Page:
Are Bethlehem Nazareth and Jerusalem in Israel


From the Kaanites to the birth of Christ

In the course of its 5000-year history, Bethlehem has been ruled by foreign powers time and again. It was not always peaceful.

Around 3000 BC, Bethlehem was founded as a settlement by the Kaanites. For many centuries the Egyptians ruled the country, in which the Philistines gradually settled, who presumably came from Crete.

Even then, Bethlehem was considered a strategically important place - many travelers on their way to Egypt stopped here. By 1200 BC, the Philistines finally got the upper hand. They called the land Palestine.

In the Old Testament, Bethlehem is mentioned in the first book: Abraham's son Jacob was on his way to Hebron with his wife Rachel. At Bethlehem, Rachel gave birth to a son and died immediately after birth. Her grave can still be visited today.

In the 8th century BC, the prophet Micah foretold the birth of the Messiah (Micah 5: 2). The new ruler would be born in Bethlehem. But opinions already differ when it comes to the place of birth: While the Gospels speak of Mark and John of Nazareth, Luke tells the story that almost every child knows: Joseph and Mary came to the census in Bethlehem, where Jesus was born.

What everyone agrees on is that Jesus was probably not born in a stable, but in a cave. The Church of the Nativity was built in Bethlehem around the year 326 and is still one of the oldest churches in Christendom and one of the most important sites for Christians all over the world. Thousands of pilgrims visit them every year, especially at Christmas time.

The actual birth grotto is located in the basement of the five-aisled basilica. A 14-pointed silver star, which the Catholic Church had placed on the central axis of the basilica in 1717, marks the presumed place of birth. In 2012, Unesco included the Church of the Nativity and the pilgrimage route in Bethlehem as a World Heritage Site.

Bethlehem is Muslim

Around 30,000 people now live in Bethlehem, which has been part of the Palestinian Authority since 1995. Five years ago around 60 percent of the population were Christians, today it is less than 20 percent, and the trend is decreasing.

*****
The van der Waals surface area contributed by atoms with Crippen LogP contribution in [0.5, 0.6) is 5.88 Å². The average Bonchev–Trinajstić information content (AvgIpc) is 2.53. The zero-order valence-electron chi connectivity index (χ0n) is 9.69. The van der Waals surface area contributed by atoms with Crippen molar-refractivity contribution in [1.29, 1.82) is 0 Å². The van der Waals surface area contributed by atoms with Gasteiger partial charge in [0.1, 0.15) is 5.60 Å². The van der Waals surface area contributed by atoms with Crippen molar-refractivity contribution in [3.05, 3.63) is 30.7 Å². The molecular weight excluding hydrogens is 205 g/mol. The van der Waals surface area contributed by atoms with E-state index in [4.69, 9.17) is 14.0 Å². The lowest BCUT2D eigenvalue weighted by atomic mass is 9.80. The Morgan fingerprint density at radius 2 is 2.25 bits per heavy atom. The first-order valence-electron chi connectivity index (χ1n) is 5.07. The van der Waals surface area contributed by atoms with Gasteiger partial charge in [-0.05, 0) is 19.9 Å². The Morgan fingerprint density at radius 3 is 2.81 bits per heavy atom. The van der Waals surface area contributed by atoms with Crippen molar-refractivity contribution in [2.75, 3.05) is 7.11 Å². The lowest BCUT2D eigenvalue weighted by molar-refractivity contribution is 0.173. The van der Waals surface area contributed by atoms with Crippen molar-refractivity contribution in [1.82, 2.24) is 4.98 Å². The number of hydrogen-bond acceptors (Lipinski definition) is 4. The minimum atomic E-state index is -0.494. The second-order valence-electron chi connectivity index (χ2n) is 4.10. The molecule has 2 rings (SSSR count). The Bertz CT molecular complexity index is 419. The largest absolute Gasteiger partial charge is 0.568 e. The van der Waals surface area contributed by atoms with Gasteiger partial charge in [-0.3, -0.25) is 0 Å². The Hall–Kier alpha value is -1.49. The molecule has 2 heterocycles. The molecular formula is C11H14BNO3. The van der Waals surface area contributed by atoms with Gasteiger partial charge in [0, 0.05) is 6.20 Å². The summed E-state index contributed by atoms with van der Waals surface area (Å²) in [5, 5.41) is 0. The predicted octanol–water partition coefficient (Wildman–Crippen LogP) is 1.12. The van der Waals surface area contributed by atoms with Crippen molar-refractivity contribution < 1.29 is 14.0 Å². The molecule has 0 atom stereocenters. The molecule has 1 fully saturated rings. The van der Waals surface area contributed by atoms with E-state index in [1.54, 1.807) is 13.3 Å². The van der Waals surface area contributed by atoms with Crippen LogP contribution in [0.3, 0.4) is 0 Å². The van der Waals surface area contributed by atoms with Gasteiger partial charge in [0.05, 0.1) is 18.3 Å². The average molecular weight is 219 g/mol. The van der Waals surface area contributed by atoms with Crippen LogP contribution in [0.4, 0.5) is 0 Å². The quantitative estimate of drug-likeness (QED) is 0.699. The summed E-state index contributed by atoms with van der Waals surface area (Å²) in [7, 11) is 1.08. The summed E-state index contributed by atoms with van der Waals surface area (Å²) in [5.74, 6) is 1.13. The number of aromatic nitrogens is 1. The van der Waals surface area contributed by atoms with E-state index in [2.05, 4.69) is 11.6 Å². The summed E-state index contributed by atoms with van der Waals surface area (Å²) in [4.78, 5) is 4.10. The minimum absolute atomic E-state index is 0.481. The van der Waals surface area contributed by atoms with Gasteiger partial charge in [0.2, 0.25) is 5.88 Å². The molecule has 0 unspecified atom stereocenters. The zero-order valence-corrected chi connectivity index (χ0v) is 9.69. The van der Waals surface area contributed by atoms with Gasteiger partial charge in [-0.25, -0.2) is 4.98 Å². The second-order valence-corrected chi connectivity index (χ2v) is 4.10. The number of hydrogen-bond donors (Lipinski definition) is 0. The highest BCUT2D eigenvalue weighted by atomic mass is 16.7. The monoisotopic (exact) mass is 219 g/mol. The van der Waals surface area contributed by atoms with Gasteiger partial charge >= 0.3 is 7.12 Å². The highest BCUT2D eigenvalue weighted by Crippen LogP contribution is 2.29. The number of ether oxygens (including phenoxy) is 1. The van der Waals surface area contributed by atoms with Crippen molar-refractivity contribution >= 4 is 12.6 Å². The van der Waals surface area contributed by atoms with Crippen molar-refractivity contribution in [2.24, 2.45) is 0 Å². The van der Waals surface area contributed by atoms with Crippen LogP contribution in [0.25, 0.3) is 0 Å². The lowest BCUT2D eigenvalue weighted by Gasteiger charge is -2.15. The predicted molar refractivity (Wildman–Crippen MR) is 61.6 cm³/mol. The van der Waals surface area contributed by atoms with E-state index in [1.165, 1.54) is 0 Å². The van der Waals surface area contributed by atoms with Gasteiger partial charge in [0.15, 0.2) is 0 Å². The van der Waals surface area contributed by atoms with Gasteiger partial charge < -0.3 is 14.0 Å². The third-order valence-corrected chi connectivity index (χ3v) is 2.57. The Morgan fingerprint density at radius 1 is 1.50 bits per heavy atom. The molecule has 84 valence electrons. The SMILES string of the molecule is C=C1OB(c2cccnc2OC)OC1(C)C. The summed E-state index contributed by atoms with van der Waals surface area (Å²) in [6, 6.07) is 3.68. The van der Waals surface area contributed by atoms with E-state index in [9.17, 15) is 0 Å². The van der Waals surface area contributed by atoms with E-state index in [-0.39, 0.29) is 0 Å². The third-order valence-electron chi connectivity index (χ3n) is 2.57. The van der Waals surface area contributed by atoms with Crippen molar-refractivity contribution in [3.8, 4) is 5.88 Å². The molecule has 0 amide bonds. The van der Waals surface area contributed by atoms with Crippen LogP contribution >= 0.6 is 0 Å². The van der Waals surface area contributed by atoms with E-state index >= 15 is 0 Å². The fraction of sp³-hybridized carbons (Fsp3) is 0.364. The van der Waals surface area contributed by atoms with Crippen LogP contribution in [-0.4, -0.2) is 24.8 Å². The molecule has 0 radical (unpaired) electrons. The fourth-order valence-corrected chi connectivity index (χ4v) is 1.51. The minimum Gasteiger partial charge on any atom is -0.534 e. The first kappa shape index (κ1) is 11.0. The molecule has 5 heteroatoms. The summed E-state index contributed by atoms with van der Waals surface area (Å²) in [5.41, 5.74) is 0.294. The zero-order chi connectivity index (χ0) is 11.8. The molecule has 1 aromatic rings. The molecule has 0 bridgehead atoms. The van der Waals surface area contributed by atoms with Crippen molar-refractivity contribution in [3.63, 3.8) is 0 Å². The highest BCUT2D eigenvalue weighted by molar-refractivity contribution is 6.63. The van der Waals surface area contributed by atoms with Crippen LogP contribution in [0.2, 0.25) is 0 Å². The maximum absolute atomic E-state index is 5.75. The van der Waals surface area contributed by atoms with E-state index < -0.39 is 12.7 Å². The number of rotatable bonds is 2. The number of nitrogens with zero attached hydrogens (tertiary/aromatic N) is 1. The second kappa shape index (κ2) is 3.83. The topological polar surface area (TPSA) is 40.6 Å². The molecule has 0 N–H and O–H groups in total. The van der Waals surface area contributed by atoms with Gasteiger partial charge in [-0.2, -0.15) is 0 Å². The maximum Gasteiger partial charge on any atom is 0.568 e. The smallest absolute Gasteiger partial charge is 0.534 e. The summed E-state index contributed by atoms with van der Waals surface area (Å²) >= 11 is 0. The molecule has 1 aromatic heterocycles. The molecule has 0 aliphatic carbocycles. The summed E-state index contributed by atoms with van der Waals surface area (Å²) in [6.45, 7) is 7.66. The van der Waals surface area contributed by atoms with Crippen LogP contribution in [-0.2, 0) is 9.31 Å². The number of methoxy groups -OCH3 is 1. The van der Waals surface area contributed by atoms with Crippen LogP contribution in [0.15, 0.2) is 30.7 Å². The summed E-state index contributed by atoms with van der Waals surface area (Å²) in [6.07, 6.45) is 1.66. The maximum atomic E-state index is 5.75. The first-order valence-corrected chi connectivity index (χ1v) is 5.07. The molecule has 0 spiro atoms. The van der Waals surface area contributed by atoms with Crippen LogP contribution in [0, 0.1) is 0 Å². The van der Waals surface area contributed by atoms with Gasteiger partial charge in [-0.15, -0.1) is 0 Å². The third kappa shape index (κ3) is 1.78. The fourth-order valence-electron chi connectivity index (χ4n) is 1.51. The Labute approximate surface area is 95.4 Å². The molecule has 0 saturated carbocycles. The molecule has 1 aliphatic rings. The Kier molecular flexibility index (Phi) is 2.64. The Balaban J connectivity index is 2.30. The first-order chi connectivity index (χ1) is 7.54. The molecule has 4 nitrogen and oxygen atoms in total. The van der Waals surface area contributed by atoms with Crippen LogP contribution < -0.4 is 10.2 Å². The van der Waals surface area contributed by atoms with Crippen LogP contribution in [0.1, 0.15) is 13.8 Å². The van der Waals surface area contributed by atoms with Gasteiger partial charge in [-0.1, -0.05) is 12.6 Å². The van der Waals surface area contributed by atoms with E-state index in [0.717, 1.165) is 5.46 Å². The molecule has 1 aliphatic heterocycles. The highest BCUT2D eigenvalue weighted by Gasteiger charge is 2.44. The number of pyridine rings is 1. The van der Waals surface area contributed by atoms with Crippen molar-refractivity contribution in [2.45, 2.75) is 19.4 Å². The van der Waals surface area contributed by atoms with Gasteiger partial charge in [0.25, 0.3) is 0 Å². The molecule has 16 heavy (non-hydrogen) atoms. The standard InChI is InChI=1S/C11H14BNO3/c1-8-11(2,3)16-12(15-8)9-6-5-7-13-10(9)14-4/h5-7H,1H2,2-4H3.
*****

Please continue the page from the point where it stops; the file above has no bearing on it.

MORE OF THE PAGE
The conflicts with the majority of the Muslim population keep making headlines. The often lamented discrimination, but also Bethlehem's poor economic situation, lead many Christians to emigrate.

There is also a curiosity in the city administration that causes displeasure among the population: both the mayor and his deputy must be Christians. The Muslim majority can elect their representatives to the city council, but they cannot be appointed by the head of the city. So say the law.

The city has been completely closed to Jewish Israelis since 2000. It was then that the Intifada, the Palestinian uprising against Israel, broke out. There were attacks, kidnappings and military counter-attacks by Israel, of which Bethlehem was not spared.

Historic sites behind the wall

Bethlehem's cityscape is shaped to this day by the various powers that ruled there: These include imposing churches, monasteries and mosques as well as centuries-old houses.

There is a mix of Islamic, Byzantine, Turkish, European and local styles. The center of the city is Manger Square with the Church of the Nativity and - across from it - the Omar Mosque.

Since 2003, however, a completely different building has shaped the city: In the north, the eight-meter-high wall that separates the autonomous region from Israel in Bethlehem runs for around one kilometer. It is supposed to protect Israel from assassins, but it has the disadvantage for the residents and visitors of the autonomous area that they often have to travel very long detours and endure cumbersome controls.

The tourists come back

Tourism has become the most important economic factor for the small town. Around 20 percent of all employees work in the tourism sector. After the start of autonomy in 1995, the construction of large hotels began.

But the outbreak of the Intifada in 2000 - Bethlehem's anniversary year - and the fear of attacks have left their mark: the influx of tourists decreased, the first hotels had to close again, as many visitors stayed outside the city to be on the safe side. The restaurants as well as the many artisans and traders who live from the sale of the numerous souvenirs were also affected.

It took years for the situation to calm down enough for tourism to revive. The hotels are well used again today, new ones are being built.

For the first time in 2010, 50 Israeli tour guides were given permission by the military authorities to travel to Bethlehem with tour groups. The Israelis are otherwise prohibited from entering the autonomous area.

And until 2010, visitors to Bethlehem arriving from Israel had to change buses and travel guides at the border.

According to the city administration of Bethlehem, more than two million visitors come every year to see the birthplace of Jesus. The main visiting time is of course Christmas - then in Bethlehem, as in biblical times, not a single hostel room is free.

Status: December 17, 2019, 1:55 pm